As the deadline looms for Congress to agree on a budget plan that would avoid an automatic series of spending cuts, a coalition of worker rights', veteran and anti-poverty advocates convened at Federal Plaza Thursday to voice their concerns over the potential negative impact such a move would have for the most vulnerable Americans.
More than $1 trillion in cuts over the next decade, known as sequestration, are set to go into effect March 1. According to a report released last September by the White House Office of Management and Budget, reductions would be made across the board, impacting more than 1,200 agencies and programs.
Singing such tunes as “Stop in the Name of Love”, some 40 to 50 protesters stood in the cold to give what organizers described as a “Valentine’s Day message” to both Illinois Democrat U.S. Sen. Dick Durbin and Republican U.S. Sen. Mark Kirk to preserve funding for the country’s social safety net.
“Don’t break our hearts,” said Mary Zerkel, a national coordinator for American Friends Service Committee, which organized the event. “We need jobs not cuts.”
Zerkel said cuts made as a part of the sequester would be devastating to Illinois, causing as more than 800 workers to lose their jobs due to cuts in the Head Start program alone while the state would stand to lose roughly $493 million in Medicaid funding if a 5 percent cut to the program goes through as planned.
“These cuts would devastate working families, children, immigrants and seniors,” said Kristina Tendilla, a director with Benton House Community Outreach Center located on the Chicago’s South Side. “Many of whom were forced to seek social services for the first time since the big banks and Wall Street tanked our economy.”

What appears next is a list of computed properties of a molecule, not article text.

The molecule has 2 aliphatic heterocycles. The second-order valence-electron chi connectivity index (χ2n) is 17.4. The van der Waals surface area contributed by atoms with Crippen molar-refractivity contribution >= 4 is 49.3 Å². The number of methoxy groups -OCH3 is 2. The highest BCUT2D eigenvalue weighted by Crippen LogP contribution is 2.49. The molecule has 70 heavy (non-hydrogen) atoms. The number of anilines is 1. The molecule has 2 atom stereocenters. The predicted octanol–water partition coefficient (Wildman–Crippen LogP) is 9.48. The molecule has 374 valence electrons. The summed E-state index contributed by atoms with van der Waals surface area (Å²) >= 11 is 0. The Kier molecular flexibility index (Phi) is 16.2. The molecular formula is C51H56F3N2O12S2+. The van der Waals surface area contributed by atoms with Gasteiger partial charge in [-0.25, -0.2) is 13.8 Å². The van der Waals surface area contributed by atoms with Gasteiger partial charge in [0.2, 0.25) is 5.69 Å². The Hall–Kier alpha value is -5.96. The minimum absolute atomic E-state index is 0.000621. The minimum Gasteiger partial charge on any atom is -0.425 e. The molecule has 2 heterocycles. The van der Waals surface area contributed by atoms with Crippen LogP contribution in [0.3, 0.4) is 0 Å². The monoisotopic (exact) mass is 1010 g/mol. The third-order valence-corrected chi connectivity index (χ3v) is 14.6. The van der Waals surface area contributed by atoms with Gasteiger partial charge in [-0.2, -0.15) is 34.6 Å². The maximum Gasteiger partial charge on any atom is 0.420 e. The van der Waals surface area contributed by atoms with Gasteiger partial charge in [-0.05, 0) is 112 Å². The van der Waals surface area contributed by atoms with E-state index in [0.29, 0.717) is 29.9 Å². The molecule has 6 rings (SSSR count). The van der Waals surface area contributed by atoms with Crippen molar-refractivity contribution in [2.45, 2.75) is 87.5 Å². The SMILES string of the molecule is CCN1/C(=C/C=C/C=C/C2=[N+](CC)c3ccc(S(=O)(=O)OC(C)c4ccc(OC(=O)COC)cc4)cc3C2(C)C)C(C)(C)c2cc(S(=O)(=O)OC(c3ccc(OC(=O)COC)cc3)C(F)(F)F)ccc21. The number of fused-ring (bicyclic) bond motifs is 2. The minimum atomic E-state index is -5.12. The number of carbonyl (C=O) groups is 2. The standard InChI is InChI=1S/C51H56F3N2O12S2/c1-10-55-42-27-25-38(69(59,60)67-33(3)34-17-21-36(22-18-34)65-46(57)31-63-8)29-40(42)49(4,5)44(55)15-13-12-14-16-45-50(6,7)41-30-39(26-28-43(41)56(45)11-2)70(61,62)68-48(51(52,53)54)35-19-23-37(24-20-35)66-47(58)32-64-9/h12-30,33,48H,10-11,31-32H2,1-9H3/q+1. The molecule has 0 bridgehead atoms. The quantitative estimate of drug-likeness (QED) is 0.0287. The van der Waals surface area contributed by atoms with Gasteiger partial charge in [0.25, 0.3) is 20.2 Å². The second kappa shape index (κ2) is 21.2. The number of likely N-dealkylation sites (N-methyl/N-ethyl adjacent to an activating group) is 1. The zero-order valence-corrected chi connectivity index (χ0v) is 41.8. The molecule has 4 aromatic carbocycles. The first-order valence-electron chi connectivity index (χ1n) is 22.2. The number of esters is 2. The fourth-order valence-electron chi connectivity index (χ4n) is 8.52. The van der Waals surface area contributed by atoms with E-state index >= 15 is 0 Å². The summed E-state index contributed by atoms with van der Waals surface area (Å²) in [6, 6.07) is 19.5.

Demonstrators called on the lawmakers to support concentrating the brunt of the cuts on military spending, which according to Zerkel has seen its budget increase by 42 percent since 2000 while the budgets for social programs only grew by 14 percent during that time.
“We have to now connect the military to economic strife at home,” said Vince Emanuele, a member of Iraq Veterans Against the War. “It’s been four or five years since the financial collapse, and I have heard a lot of conversation about corporate taxation and financial regulation, but the one elephant in the room that we refuse to talk about is military spending.”
Here is a look at the event, including more from Zerkel, Tendilla and Emanuele:
Negotiations over the budget have stalled for more than a year, with Democrats and Republicans unable to come to a compromise over a plan that would help reduce the federal deficit over the next ten years.
Democrats have called for a combination of cuts with a rise in tax rates for households with incomes exceeding $250,000 a year, while GOP lawmakers have opposed any raise in taxes.
This week, Senate Democrats proposed a plan that would delay the automatic cuts for 10 months, replace it with $110 billion in cuts to defense spending, and require that the nation's top earners pay a minimum tax rate of 30 percent. Republicans are unlikely to accept such a proposal because of their opposition to raising taxes on the rich.